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Alerted to Danger, New York City Failed to Curb Harm at Group Homes

New York’s child welfare agency’s system for “heightened monitoring” of some troubled group homes did not ensure safety.

In March 2013, New York City’s child welfare agency put a Staten Island group home for troubled youngsters on notice. The home for children who had been convicted of minor crimes had become the scene of repeated violence and vandalism. Often, children at the home would simply run off for days or longer.

The agency, that March, placed the home on “heightened monitoring status”— an arrangement where a home’s administrators must provide and execute a plan to improve staff training, tighten security, and engage in frequent face-to-face meetings with child welfare officials.

But records show that, despite the city’s clear concern, little seemed to change: A security guard missed key training sessions because two residents assaulted him, breaking his hand. That May, more than half the residents fled the home at one time or another, disappearing into the local community. A number of workers were fired, but no one was hired to replace them. Through it all, the city did not act to intervene further.

Finally, that June, three months after the city required improved performance by the home, a 17-year-old fled the Staten Island facility, and later killed another young man with a knife in Jamaica, Queens. The city agency, known as the Administration for Children’s Services, and New York Foundling, the Catholic charity that operated the group home, soon agreed to close it.

The events at New York Foundling’s home on Staten Island are made clear in records obtained by ProPublica from ACS and the city’s Department of Investigation. Those records show that what happened on Staten Island occurred at other facilities operated under the city’s “Close to Home” program, an effort to offer juvenile offenders an alternative to violent and failed detention facilities far from New York City.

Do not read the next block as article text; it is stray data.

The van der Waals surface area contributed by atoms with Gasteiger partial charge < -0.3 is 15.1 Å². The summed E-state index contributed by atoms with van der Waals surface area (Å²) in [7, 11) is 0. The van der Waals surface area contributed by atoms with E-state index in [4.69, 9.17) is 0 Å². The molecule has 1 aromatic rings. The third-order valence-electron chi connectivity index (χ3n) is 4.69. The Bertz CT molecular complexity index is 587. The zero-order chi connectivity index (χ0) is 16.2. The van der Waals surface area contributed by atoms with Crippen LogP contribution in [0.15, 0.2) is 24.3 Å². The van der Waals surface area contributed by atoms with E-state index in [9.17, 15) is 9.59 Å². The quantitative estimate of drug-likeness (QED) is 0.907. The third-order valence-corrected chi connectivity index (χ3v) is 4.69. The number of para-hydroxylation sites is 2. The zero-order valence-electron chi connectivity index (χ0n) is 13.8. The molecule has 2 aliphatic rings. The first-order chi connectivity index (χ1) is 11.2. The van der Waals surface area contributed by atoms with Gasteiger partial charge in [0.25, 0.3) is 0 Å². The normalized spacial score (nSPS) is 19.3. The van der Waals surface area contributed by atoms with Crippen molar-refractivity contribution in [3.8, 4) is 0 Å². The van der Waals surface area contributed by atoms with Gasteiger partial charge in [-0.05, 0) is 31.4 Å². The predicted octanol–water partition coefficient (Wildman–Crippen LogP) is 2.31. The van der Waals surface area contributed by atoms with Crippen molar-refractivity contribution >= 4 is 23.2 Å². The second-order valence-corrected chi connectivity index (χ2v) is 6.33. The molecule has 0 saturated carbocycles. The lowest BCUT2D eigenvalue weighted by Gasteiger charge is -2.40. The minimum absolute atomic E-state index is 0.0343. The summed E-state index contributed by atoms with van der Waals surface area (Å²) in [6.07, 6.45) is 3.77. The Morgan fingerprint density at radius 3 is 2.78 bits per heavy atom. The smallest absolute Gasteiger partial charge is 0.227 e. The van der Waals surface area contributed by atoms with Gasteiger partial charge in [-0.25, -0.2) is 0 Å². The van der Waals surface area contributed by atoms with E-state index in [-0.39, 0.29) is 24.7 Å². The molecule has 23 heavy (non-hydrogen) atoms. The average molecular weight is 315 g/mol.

Under Close to Home, again and again, at facilities where the city had ordered more aggressive oversight, there was little curbing of additional harm and violence. Indeed, three home operators placed under heightened monitoring ultimately continued to have serious enough problems that their contracts wound up terminated altogether.

ProPublica requested an array of records from ACS after a situation not unlike the one on Staten Island unfolded at a Brooklyn home operated by Boys Town, a national nonprofit organization. Three teenagers at that home ran away in June 2015. They wound up in the Chinatown section of Manhattan and brutally robbed and raped a 33-year-old woman. The records show that homes run by Boys Town had been on “heightened monitoring status” for a year, only to have it lifted with further damage to public safety following afterward.

It took nearly a year, some 50 emails and multiple phone calls to get ACS to supply its records. And they released them only after the city’s Department of Investigation issued a damning report detailing an array of shortcomings in ACS’s oversight of the Close to Home program. Investigators found that ACS inspections of the homes were infrequent and ineffective, and that it failed to give home administrators proper guidance on how to reliably comply with regulations.